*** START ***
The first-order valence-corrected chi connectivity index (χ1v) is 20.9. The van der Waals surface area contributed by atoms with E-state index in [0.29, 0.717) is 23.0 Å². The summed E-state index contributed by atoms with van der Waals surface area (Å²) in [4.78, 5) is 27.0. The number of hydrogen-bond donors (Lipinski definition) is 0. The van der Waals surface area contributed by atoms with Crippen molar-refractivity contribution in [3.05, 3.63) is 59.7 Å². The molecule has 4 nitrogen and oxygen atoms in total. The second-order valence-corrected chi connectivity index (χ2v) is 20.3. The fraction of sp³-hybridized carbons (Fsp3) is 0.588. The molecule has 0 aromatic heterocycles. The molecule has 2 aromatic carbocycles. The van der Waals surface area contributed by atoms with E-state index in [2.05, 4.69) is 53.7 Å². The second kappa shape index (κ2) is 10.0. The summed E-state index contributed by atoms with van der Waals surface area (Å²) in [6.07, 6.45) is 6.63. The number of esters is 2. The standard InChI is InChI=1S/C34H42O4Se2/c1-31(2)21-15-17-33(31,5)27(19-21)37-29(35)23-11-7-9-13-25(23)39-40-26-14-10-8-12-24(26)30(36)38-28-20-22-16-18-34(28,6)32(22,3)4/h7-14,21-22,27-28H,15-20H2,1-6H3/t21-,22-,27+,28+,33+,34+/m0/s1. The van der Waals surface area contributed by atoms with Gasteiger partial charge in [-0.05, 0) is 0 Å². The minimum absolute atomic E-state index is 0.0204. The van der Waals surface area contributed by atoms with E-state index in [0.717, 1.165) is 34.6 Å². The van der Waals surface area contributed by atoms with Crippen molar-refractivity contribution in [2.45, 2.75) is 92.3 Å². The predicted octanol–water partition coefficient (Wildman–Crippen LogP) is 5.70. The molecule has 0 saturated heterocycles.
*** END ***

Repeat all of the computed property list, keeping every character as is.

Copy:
The first-order valence-corrected chi connectivity index (χ1v) is 20.9. The van der Waals surface area contributed by atoms with E-state index in [0.29, 0.717) is 23.0 Å². The summed E-state index contributed by atoms with van der Waals surface area (Å²) in [4.78, 5) is 27.0. The number of hydrogen-bond donors (Lipinski definition) is 0. The van der Waals surface area contributed by atoms with Crippen molar-refractivity contribution in [3.05, 3.63) is 59.7 Å². The molecule has 4 nitrogen and oxygen atoms in total. The second-order valence-corrected chi connectivity index (χ2v) is 20.3. The fraction of sp³-hybridized carbons (Fsp3) is 0.588. The molecule has 0 aromatic heterocycles. The molecule has 2 aromatic carbocycles. The van der Waals surface area contributed by atoms with E-state index in [2.05, 4.69) is 53.7 Å². The second kappa shape index (κ2) is 10.0. The summed E-state index contributed by atoms with van der Waals surface area (Å²) in [6.07, 6.45) is 6.63. The number of esters is 2. The standard InChI is InChI=1S/C34H42O4Se2/c1-31(2)21-15-17-33(31,5)27(19-21)37-29(35)23-11-7-9-13-25(23)39-40-26-14-10-8-12-24(26)30(36)38-28-20-22-16-18-34(28,6)32(22,3)4/h7-14,21-22,27-28H,15-20H2,1-6H3/t21-,22-,27+,28+,33+,34+/m0/s1. The van der Waals surface area contributed by atoms with Gasteiger partial charge in [-0.05, 0) is 0 Å². The minimum absolute atomic E-state index is 0.0204. The van der Waals surface area contributed by atoms with E-state index in [0.717, 1.165) is 34.6 Å². The van der Waals surface area contributed by atoms with Crippen molar-refractivity contribution in [2.45, 2.75) is 92.3 Å². The predicted octanol–water partition coefficient (Wildman–Crippen LogP) is 5.70. The molecule has 0 saturated heterocycles.